So where should “supporters of freedom and democracy” be standing on this issue, whose cause Levy makes so appealing? BHL’s credentials are barely disputed, but not as an impartial observer of Arab or Islamic affairs, nor as an exponent of “Liberte´ Fraternite´ et Egalite´.” As with so many avowed Zionists in the Jewish Diaspora, Bernard-Henri Levy’s support for the inherently racist and exceptionalist “Israel Project” puts him quite at odds with such social and egalitarian values.

But BHL’s support for the fanciful “free and democratic Kurdistan”, as contradictory and disingenuous as the “Jewish and democratic State of Israel”, also betrays Israel’s continuing pursuit of its mostly covert agenda and presence in Iraq.

The remarkable resolution of the crisis caused by Barzani’s provocative referendum, that saw the retreat of some Peshmerga forces from a confrontation over Kurdish-occupied Kirkuk, should have been welcomed by all – whether in Iraq and Syria, or in Western capitals. The hastily-negotiated peace agreement between the Talibani Kurds and Baghdad, which reflected the will of the majority of all Iraqis living in the area now stands as an example that true supporters of democracy in the West should consider.

The Iraqi national government’s moves towards reconfirming Iraqi sovereignty over its current international borders, that will grant equal rights to all Iraqis, whether Shia’s sympathetic to Iran, Sunnis sympathetic to Saudi Arabia, or Kurds sympathetic to the US and Israel, have in fact been endorsed by the UN, though it hardly had a choice.

Levy doesn’t quite see it like that:

 “And now we have a new model, the Kirkuk model, which, alas, raises the spirit of capitulation to a new and unparalleled refinement: By immediately condemning the very principle of the referendum, the West adopted, right out of the gate, the aggressors’ point of view. Unceasing insistence on the unity and sovereignty of Iraq—a state that everyone knows has always been fictitious and that today is, to repeat, a puppet of Iran—transformed the Iraqi-Iranian Blitzkrieg into a police action aimed at maintaining order and falling well within the prerogatives of a state.”

On the centenary of the politically misaligned Sykes-Picot agreement, those lines in the desert still apply, and still have validity in the face of the scheming foreign powers who have invaded Iraq and Syria on false pretexts and in pursuit of illegitimate goals. The drawing of the borders of Iraq, Turkey, Syria and Jordan through sparsely inhabited territory had one great merit – it didn’t disturb the ancient fabric of ethnicities and religions that underlay centuries of peaceful coexistence. The nationalist governments in Syria and Iraq then sought to maintain and develop those societies, after throwing off their European overlords.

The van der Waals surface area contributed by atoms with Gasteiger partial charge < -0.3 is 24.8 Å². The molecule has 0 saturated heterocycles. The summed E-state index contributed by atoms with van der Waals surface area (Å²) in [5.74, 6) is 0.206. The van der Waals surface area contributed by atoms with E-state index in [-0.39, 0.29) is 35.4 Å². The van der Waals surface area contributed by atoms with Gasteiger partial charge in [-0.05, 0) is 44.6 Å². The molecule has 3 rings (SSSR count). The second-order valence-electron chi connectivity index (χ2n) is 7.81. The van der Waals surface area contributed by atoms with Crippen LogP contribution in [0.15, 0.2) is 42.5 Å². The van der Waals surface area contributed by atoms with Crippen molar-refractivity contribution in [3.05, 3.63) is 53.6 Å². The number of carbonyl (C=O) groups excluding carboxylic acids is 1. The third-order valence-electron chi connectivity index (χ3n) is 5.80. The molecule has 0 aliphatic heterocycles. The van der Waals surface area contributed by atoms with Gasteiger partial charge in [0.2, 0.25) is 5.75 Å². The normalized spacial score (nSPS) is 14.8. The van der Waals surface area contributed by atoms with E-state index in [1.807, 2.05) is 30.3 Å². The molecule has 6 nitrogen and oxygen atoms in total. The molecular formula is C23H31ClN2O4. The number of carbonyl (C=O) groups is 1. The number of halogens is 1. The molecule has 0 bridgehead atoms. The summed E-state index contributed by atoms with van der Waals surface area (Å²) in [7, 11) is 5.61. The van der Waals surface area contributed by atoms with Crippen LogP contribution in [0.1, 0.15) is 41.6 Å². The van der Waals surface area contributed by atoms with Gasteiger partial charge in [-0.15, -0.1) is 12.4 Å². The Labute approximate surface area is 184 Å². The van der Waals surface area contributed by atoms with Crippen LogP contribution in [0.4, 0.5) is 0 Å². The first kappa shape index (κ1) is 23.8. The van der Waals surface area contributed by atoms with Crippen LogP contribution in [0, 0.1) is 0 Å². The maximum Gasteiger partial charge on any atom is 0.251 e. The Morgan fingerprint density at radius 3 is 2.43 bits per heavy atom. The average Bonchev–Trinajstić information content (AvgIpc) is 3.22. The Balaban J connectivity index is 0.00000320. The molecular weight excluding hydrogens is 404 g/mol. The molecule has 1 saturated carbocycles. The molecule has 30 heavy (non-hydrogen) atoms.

While the Ba’athist governments of Syria and Iraq could hardly be called ‘democracies’, their socialist basis made them fairer and more stable societies than many Western states with democratically elected governments. The most acute comparison must be with the so-called “only democracy in the Middle East” – Israel – where the indigenous Palestinian population is exiled or effectively excluded from any control over the foreign-supported power occupying its land. It is a “democracy” only for Jews.

Bernard-Henri Levy would do well to look closer to home, and champion the cause of that other “superfluous people” aspiring for a true state of their own. As with his Kurdistan, that State of Palestine would include a fair share of the natural resources of the country, including water and offshore gas reserves, as well as the freedom to choose its friends and defend itself against its enemies.

And we would do well to look more closely at who exactly those Kurdish Peshmerga that BHL lionises are. Wikipedia provides this insight:

 (In 2003) – The Peshmerga linked up with the CIA’s Special Activities Division (SAD) and the U.S. Military’s 10th Special Forces Group and prepared the battle space for conventional U.S. Military forces throughout Iraq. The first step was evicting the Ansar Al Islam from their enclave around the village of Biyara. This battle happened prior to the invasion in February 2003 and was carried out with officers from SAD and the U.S. Army’s 10th Special Forces Group. Most Ansar al-Islam fighters were killed during this operation, but some escaped to Iran and later regrouped in Iraq as the Ansar al-Sunnah.